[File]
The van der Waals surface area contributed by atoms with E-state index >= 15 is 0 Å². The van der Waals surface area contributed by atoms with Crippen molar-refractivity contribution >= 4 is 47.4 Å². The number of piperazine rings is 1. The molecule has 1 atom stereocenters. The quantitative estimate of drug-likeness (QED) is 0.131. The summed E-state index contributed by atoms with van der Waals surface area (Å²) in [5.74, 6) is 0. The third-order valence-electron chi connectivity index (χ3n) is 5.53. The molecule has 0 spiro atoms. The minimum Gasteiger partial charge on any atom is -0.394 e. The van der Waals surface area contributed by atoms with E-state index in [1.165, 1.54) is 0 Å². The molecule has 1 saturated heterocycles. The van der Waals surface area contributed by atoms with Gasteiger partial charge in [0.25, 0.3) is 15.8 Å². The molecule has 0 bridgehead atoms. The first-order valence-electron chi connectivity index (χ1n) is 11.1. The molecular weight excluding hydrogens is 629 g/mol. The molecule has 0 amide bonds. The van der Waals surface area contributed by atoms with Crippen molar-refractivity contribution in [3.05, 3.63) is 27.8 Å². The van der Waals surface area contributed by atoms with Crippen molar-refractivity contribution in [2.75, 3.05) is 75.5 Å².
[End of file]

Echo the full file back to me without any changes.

The van der Waals surface area contributed by atoms with E-state index >= 15 is 0 Å². The van der Waals surface area contributed by atoms with Crippen molar-refractivity contribution >= 4 is 47.4 Å². The number of piperazine rings is 1. The molecule has 1 atom stereocenters. The quantitative estimate of drug-likeness (QED) is 0.131. The summed E-state index contributed by atoms with van der Waals surface area (Å²) in [5.74, 6) is 0. The third-order valence-electron chi connectivity index (χ3n) is 5.53. The molecule has 0 spiro atoms. The minimum Gasteiger partial charge on any atom is -0.394 e. The van der Waals surface area contributed by atoms with E-state index in [1.165, 1.54) is 0 Å². The molecule has 1 saturated heterocycles. The van der Waals surface area contributed by atoms with Gasteiger partial charge in [0.25, 0.3) is 15.8 Å². The molecule has 0 bridgehead atoms. The first-order valence-electron chi connectivity index (χ1n) is 11.1. The molecular weight excluding hydrogens is 629 g/mol. The molecule has 0 amide bonds. The van der Waals surface area contributed by atoms with Crippen molar-refractivity contribution in [3.05, 3.63) is 27.8 Å². The van der Waals surface area contributed by atoms with Crippen molar-refractivity contribution in [2.75, 3.05) is 75.5 Å².